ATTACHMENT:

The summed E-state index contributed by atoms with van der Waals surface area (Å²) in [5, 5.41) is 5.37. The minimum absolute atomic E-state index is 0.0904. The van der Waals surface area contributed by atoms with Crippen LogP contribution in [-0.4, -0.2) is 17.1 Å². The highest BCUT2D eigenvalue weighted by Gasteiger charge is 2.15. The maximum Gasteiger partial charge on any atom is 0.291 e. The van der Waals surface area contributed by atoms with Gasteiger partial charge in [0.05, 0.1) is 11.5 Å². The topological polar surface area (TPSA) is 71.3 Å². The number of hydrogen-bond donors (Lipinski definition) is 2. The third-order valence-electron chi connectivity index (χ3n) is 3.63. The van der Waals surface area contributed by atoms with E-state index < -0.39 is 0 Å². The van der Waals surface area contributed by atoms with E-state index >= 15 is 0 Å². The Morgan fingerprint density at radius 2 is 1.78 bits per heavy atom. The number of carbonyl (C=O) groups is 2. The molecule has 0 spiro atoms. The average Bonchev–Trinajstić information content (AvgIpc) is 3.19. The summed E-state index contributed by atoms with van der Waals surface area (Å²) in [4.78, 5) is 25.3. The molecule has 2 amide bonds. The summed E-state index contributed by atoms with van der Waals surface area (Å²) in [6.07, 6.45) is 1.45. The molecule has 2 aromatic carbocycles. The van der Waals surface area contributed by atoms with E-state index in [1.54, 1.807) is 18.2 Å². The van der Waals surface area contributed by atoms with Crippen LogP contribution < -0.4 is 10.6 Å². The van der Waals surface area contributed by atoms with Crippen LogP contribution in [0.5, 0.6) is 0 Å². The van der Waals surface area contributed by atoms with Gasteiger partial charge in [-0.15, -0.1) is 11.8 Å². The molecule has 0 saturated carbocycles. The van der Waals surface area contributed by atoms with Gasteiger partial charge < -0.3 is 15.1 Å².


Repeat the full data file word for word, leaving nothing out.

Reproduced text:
The summed E-state index contributed by atoms with van der Waals surface area (Å²) in [5, 5.41) is 5.37. The minimum absolute atomic E-state index is 0.0904. The van der Waals surface area contributed by atoms with Crippen LogP contribution in [-0.4, -0.2) is 17.1 Å². The highest BCUT2D eigenvalue weighted by Gasteiger charge is 2.15. The maximum Gasteiger partial charge on any atom is 0.291 e. The van der Waals surface area contributed by atoms with Gasteiger partial charge in [0.05, 0.1) is 11.5 Å². The topological polar surface area (TPSA) is 71.3 Å². The number of hydrogen-bond donors (Lipinski definition) is 2. The third-order valence-electron chi connectivity index (χ3n) is 3.63. The van der Waals surface area contributed by atoms with E-state index < -0.39 is 0 Å². The van der Waals surface area contributed by atoms with E-state index >= 15 is 0 Å². The Morgan fingerprint density at radius 2 is 1.78 bits per heavy atom. The number of carbonyl (C=O) groups is 2. The molecule has 0 spiro atoms. The average Bonchev–Trinajstić information content (AvgIpc) is 3.19. The summed E-state index contributed by atoms with van der Waals surface area (Å²) in [4.78, 5) is 25.3. The molecule has 2 amide bonds. The summed E-state index contributed by atoms with van der Waals surface area (Å²) in [6.07, 6.45) is 1.45. The molecule has 2 aromatic carbocycles. The van der Waals surface area contributed by atoms with E-state index in [1.54, 1.807) is 18.2 Å². The van der Waals surface area contributed by atoms with Crippen LogP contribution < -0.4 is 10.6 Å². The van der Waals surface area contributed by atoms with Crippen LogP contribution in [0.5, 0.6) is 0 Å². The van der Waals surface area contributed by atoms with Gasteiger partial charge in [-0.15, -0.1) is 11.8 Å². The molecule has 0 saturated carbocycles. The van der Waals surface area contributed by atoms with Gasteiger partial charge < -0.3 is 15.1 Å².